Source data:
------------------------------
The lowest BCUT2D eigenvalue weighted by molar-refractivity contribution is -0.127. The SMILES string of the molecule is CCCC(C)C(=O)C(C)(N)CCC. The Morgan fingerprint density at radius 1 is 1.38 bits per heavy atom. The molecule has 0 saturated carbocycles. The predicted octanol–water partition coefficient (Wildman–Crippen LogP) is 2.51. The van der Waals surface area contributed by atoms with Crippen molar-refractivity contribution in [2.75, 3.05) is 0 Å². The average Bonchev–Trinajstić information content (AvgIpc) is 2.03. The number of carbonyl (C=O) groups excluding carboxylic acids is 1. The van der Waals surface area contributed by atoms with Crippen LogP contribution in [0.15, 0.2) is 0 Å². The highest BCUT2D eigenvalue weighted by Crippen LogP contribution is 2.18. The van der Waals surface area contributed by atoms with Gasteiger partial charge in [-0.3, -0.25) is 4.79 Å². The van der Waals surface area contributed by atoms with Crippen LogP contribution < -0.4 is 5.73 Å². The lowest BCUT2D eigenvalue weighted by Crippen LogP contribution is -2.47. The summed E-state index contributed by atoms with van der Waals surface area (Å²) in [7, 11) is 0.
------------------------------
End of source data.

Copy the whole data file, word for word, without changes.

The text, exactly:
The lowest BCUT2D eigenvalue weighted by molar-refractivity contribution is -0.127. The SMILES string of the molecule is CCCC(C)C(=O)C(C)(N)CCC. The Morgan fingerprint density at radius 1 is 1.38 bits per heavy atom. The molecule has 0 saturated carbocycles. The predicted octanol–water partition coefficient (Wildman–Crippen LogP) is 2.51. The van der Waals surface area contributed by atoms with Crippen molar-refractivity contribution in [2.75, 3.05) is 0 Å². The average Bonchev–Trinajstić information content (AvgIpc) is 2.03. The number of carbonyl (C=O) groups excluding carboxylic acids is 1. The van der Waals surface area contributed by atoms with Crippen LogP contribution in [0.15, 0.2) is 0 Å². The highest BCUT2D eigenvalue weighted by Crippen LogP contribution is 2.18. The van der Waals surface area contributed by atoms with Gasteiger partial charge in [-0.3, -0.25) is 4.79 Å². The van der Waals surface area contributed by atoms with Crippen LogP contribution < -0.4 is 5.73 Å². The lowest BCUT2D eigenvalue weighted by Crippen LogP contribution is -2.47. The summed E-state index contributed by atoms with van der Waals surface area (Å²) in [7, 11) is 0.